Not only can you expect new-car buying and vehicle ownership to remain relatively unscathed by car-sharing and ride-sharing upstarts, these burgeoning services may actually present an opportunity for dealers and others in the auto business.
That’s according to a recap of the 2016 Kelley Blue Book Ride Sharing/Car Sharing Study, which was commissioned by KBB and conducted by Vital Findings.
First, the basics on the terminology. Think of companies like Uber or Lyft when you hear “ride-sharing”, KBB explained. The consumer uses a smartphone app to request and pay for a ride. The vehicle is usually owned by the driver who picks the requester up.
When you hear “car-sharing,” think folks like Getaround, ZipCar and Car2Go. These companies provide cars that consumers can borrow.
“Ride- and car-sharing services are getting a lot of attention these days, and we wanted to better understand the current landscape of these app-fueled platforms and how they may impact both consumers and the auto industry moving forward,” Karl Brauer, senior analyst for Kelley Blue Book, said in an analysis.
“While there are numerous benefits to ride sharing and car sharing, our data reveals that owning a car still reigns supreme, with reliability, safety and convenience all being major factors,” he said.
In a nutshell, the key point from KBB’s research is that consumers mainly use these services as an alternative to a taxi or going the traditional rental car route, not necessarily as an alternative to owning a car.
But what could also be pivotal for the auto industry are the potential business opportunities within this segment for dealers and rental-car companies.
When it comes to potentially using a ride-sharing provider in the future, the companies with a ride-sharing app still command the most consideration from consumers at 37 percent. However, rental-car companies (32 percent) and dealerships (24 percent) earned some looks, as well.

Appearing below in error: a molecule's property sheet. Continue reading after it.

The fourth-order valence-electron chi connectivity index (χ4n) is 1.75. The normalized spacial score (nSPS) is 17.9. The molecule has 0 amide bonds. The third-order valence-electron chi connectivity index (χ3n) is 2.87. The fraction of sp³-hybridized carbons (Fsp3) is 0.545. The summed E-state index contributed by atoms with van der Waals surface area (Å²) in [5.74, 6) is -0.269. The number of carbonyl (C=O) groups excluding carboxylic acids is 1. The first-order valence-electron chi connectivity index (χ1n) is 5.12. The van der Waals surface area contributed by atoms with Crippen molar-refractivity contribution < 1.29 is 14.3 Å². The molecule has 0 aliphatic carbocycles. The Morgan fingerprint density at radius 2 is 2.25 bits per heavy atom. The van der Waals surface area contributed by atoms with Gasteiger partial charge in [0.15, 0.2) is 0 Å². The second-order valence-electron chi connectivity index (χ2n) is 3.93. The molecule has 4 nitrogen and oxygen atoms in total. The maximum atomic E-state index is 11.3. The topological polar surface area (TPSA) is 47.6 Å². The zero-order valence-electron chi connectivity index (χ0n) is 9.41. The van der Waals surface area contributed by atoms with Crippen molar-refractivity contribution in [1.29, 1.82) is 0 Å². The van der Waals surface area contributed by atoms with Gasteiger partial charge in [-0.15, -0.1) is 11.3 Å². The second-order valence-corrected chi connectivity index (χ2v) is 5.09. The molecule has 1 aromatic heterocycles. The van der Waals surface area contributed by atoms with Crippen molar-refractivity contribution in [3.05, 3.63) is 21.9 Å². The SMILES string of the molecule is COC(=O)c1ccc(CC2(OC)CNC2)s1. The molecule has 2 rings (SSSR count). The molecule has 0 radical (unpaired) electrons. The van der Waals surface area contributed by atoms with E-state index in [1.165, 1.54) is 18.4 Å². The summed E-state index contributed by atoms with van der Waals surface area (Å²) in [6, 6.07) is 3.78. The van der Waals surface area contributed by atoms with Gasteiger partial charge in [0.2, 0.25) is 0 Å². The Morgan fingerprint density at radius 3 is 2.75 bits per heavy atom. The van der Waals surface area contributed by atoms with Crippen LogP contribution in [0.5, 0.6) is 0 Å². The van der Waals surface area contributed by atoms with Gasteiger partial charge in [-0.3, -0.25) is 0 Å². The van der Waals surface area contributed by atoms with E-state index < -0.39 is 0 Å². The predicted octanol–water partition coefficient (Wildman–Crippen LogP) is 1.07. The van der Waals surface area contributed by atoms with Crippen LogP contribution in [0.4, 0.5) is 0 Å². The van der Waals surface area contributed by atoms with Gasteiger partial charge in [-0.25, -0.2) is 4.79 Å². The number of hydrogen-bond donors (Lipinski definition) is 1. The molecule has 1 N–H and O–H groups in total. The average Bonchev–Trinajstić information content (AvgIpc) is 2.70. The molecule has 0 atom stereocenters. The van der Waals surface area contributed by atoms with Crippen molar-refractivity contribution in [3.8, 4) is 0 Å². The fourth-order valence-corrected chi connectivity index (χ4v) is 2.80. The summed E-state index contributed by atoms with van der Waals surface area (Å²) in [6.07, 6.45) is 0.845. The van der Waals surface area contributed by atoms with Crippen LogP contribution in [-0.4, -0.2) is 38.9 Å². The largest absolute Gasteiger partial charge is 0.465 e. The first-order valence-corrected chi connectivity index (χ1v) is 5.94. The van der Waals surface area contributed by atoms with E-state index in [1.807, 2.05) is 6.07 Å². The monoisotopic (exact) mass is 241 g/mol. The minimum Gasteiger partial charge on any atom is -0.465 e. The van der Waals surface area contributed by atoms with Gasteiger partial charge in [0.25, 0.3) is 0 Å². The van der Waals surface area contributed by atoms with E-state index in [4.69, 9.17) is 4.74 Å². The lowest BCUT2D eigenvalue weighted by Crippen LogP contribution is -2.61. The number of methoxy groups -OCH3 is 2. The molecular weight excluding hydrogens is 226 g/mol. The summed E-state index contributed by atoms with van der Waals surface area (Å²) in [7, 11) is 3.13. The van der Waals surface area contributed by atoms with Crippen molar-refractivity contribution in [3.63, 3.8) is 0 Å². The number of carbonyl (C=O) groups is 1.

Taxi/limo companies were at 26 percent consideration. Sixteen percent would consider automakers for ride-sharing, private individuals had 15 percent consideration and tech companies were at 14 percent.
The numbers were even more favorable to rental-car companies and dealerships on the car-sharing side.
In fact, consideration for traditional rental companies to provide car-sharing services was at 36 percent, with dealerships at 31 percent. And then companies designed specifically to provide car-sharing services were in between at 33 percent.
More vital stats
Seventy-six percent of vehicle-sharing users say they plan on buying or leasing a car during the next two years, according to KBB.
A similar percentage (73 percent) of overall survey respondents say they’re familiar with ride-sharing and 43 percent say they’re familiar with car-sharing. However, just 16 percent have used ride-sharing and just 7 percent have used car-sharing.
KBB’s stats also show respondents having significantly more favorable views of vehicle ownership than either car-sharing or ride-sharing when it comes to reliability, safety and convenience, as detailed below:
More reliable: ownership or ride-sharing?
Ownership: 81 percent
Ride-sharing: 19 percent
More reliable: ownership or car-sharing?
Ownership: 78 percent
Car-sharing: 22 percent
Safer: ownership or ride-sharing?
Ownership: 80 percent
Ride-sharing: 20 percent
Safer: ownership or car-sharing?
Ownership: 80 percent
Car-sharing: 20 percent for car sharing
More convenient: ownership or ride-sharing?
Ownership: 74 percent
Ride-sharing: 26 percent
More convenient: ownership or car-sharing?
Ownership: 75 percent
Car-sharing: 25 percent